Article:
Given the ongoing collapse of global economy the insurance industry will not be able to meet the growing need for insurance protection in a commercially viable way, without significant price increases according to Swiss Re.
The reinsurer’s Group Chief Economist, Jérôme Jean Haegeli, (pic) has issued his view on the company’s website this morning in which he said the industry needs to continue to drive price increases as the green shoots of an economic recovery are still to be seen.
“2020 will mark an inflection point in our history books,” he said. “We are continuing to experience a global health crisis caused by the COVID-19 pandemic.
“There is still no ‘V’-shaped economic recovery in sight. And global economic resilience, already fragile before the pandemic, has declined even further, according to our research.
“Even before the COVID-19 crisis, low interest rates were severely undermining the profitability of the insurance industry. Further rate cuts to help shore up the economic recovery are only going to exacerbate the challenges. And it’s clear that without significant price increases the insurance industry will not be able to meet the growing need for insurance protection in a commercially viable way.”
However, Mr Haegeli added after years of low prices and below-average profits, there are signs that insurance markets may finally be turning the corner, driven by commercial insurance lines.
The firm’s research shows compared to the global financial crisis in 2008-09, the decline in global insurance premiums in 2020 is of a similar magnitude.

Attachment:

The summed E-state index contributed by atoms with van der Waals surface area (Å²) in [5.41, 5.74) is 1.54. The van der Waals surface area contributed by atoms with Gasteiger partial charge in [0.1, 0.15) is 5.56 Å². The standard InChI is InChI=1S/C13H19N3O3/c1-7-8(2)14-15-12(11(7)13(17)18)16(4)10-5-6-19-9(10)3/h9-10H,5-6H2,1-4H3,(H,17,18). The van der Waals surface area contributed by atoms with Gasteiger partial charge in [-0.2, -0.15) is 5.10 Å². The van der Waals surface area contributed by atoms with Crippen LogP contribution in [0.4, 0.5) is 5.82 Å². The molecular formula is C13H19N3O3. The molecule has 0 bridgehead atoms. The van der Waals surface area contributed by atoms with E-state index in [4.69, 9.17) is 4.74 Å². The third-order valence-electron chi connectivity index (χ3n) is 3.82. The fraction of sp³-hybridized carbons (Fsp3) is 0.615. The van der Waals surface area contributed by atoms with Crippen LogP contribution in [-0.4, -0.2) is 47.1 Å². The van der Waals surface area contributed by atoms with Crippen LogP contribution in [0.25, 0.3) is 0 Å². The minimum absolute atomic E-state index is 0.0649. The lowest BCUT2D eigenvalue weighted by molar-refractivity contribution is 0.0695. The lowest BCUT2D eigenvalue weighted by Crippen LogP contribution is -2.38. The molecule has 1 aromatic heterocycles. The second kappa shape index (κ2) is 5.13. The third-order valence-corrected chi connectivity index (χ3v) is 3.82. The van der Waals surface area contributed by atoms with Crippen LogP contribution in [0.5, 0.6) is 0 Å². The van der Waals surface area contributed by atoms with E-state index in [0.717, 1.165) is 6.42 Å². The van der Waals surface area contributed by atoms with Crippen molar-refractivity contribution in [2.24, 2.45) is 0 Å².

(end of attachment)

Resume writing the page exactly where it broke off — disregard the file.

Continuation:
“This is significant because this year’s estimated economic contraction of 4% is much steeper than the 1.8% contraction seen during the GFC,” he added. “From this perspective, when looking ahead to global insurance premium growth, insurance markets are more likely to bounce back quicker and harder than what global economic indicators would currently seem to imply.
“Such a recovery should boost overall growth in non-life insurance markets in 2021, even if the segment is weathering the pandemic unevenly.
“On the one hand, premium growth will be negatively impacted by declines in lines linked to business activity. On the other hand, prices in commercial insurance have been hardening, providing a tailwind to premium growth in the current year.”
“Overall, we expect a moderate reduction in global non-life premium growth due to the COVID-19 crisis, and then a strong rebound in global P&C premiums by 3.8% in real terms in 2021,” said Mr Haegeli.
He added Swiss Re is expecting strong rate increases in credit and surety and moderate rate increases in other affected lines of business and portfolios, including D&O and medical malpractice. In addition to the need for prices to cover increasing loss trends, the low interest rate environment is likely to drive up prices in commercial insurance markets.
“Even with recent rate hardening in commercial lines, our analysis suggests more work on the underwriting side is needed to offset the effect of low interest rates,” he cautioned.
Prices have been rising, as peak losses and accelerating claims inflation have forced the industry to respond, explained Mr Haegeli. Some insurers have increased prices drastically in loss-affected lines. Others have even decided to withdraw completely from certain lines or geographies, pushing up pricing further in light of reduced underwriting capacity.
“These various actions have had a positive impact on the overall rate environment, and we expect the trend to grow stronger in 2021,” he said.
“Overall, our analysis shows that the non-life insurance market is set to grow further, driven primarily by exposure growth across the world, especially new risks emerging along with rapid growth in Asia.
“Against the backdrop of ensuring pricing adequacy, underwriting fundamentals such as risk selection and costing, portfolio steering, appropriate terms and conditions, and contract wordings will be critical to writing future business.”